Did you know that only three U-boats from WWII still exist? One is in Germany, another in Chicago and the final one is in Birkenhead, Merseyside. I was fortunate enough to be in the area recently and went to pay it a visit.
U-534 is something of a mystery. Despite evidence that the sub had received the fleet-wide order from Admiral Dönitz to surrender, it refused to hoist its black flag and continued on its mission. Attacked by Liberator aircraft dropping depth-charges, U-534 was forced to give up the chase and all hands, bar two who perished in a lifeboat, surrendered to the Allies. The sub soon sank and lay at the bottom of the sea, north of Norway for 40 years.
Raised by treasure-seekers (they were disappointed), the wreckage was eventually saved and via a rather complicated route came to be aquired by Merseytravel, who turned the three pieces of the sub into a museum. It’s based at the Woodside ferry terminal and can be combined with the essential Liverpool experience of the “Ferry ‘cross the Mersey”.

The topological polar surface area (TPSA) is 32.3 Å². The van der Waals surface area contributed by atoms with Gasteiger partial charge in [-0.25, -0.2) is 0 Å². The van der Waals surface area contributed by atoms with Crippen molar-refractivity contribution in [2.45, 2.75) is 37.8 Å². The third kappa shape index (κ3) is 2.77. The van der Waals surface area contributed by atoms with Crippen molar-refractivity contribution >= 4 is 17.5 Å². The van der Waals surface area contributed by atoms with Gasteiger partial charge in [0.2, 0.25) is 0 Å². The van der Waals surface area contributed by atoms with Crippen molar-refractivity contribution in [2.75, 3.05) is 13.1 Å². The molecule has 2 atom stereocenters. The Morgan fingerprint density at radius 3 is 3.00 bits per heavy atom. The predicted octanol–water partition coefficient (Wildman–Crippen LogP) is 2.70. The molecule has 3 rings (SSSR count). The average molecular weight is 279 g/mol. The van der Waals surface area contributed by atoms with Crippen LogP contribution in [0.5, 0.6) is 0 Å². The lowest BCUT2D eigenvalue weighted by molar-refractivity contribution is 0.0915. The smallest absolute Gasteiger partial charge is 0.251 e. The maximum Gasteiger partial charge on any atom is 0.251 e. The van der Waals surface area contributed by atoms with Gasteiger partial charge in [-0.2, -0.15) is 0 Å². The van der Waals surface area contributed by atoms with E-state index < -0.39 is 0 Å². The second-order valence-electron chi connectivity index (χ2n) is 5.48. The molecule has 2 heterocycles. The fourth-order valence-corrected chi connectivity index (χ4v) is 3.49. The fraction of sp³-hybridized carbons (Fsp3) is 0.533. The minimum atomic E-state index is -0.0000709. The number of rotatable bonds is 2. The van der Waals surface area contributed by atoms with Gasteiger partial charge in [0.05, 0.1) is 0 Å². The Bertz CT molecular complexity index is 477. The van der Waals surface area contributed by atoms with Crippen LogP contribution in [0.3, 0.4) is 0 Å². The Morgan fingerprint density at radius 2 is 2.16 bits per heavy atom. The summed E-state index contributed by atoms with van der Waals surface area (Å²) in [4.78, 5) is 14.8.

The U-Boat itself is impressive. As it was cut into three pieces, they have taken advantage of this, lighting the insides so you can get a feel for the cramped and dangerous conditions they lived in. Photos above show the Siemens electric motor and the galley. You can also climb up the conning tower and even use the periscope.
The museum is in two sections; the U-Boat itself and a collection of salvaged items. My particular area of interest was the two Enigma machines found on board. One is in pretty poor condition but another is in one piece although badly corroded. They are of the later M4 variant, featuring the infamous ‘extra rotor’ that caused so many headaches for Bletchley Park. During the 10 month Enigma ‘blackout’ caused by the introduction of the M4, more allied shipping was lost in the Atlantic than the entirety of WWII combined.
I must commend The U-Boat Story on their presentation of the machines which includes a pair of great touchscreen Enigmas. These can be used to send messages to each other and provide a walkthrough of setting up the machine including rotors and plugboard.
It’s a rare thing to see and breathtaking in scale. If you find yourself in that part of the world, don’t miss it.